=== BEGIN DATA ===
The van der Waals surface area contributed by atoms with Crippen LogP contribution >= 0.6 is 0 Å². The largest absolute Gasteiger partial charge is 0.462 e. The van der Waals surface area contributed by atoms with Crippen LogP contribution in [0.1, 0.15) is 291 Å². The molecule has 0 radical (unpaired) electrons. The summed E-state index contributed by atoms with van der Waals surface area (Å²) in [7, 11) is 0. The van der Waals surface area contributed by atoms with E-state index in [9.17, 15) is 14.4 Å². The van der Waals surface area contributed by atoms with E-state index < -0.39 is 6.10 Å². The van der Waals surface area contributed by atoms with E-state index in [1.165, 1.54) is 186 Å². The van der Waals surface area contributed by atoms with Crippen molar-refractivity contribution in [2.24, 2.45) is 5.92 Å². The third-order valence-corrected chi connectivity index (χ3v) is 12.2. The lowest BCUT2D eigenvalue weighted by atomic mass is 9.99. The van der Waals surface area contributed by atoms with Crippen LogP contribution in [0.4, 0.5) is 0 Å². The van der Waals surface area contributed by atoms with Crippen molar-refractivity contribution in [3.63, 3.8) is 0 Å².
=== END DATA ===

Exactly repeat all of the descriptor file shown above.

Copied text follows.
The van der Waals surface area contributed by atoms with Crippen LogP contribution >= 0.6 is 0 Å². The largest absolute Gasteiger partial charge is 0.462 e. The van der Waals surface area contributed by atoms with Crippen LogP contribution in [0.1, 0.15) is 291 Å². The molecule has 0 radical (unpaired) electrons. The summed E-state index contributed by atoms with van der Waals surface area (Å²) in [7, 11) is 0. The van der Waals surface area contributed by atoms with E-state index in [9.17, 15) is 14.4 Å². The van der Waals surface area contributed by atoms with E-state index < -0.39 is 6.10 Å². The van der Waals surface area contributed by atoms with E-state index in [1.165, 1.54) is 186 Å². The van der Waals surface area contributed by atoms with Crippen molar-refractivity contribution in [2.24, 2.45) is 5.92 Å². The third-order valence-corrected chi connectivity index (χ3v) is 12.2. The lowest BCUT2D eigenvalue weighted by atomic mass is 9.99. The van der Waals surface area contributed by atoms with Crippen LogP contribution in [0.4, 0.5) is 0 Å². The van der Waals surface area contributed by atoms with Crippen molar-refractivity contribution in [3.63, 3.8) is 0 Å².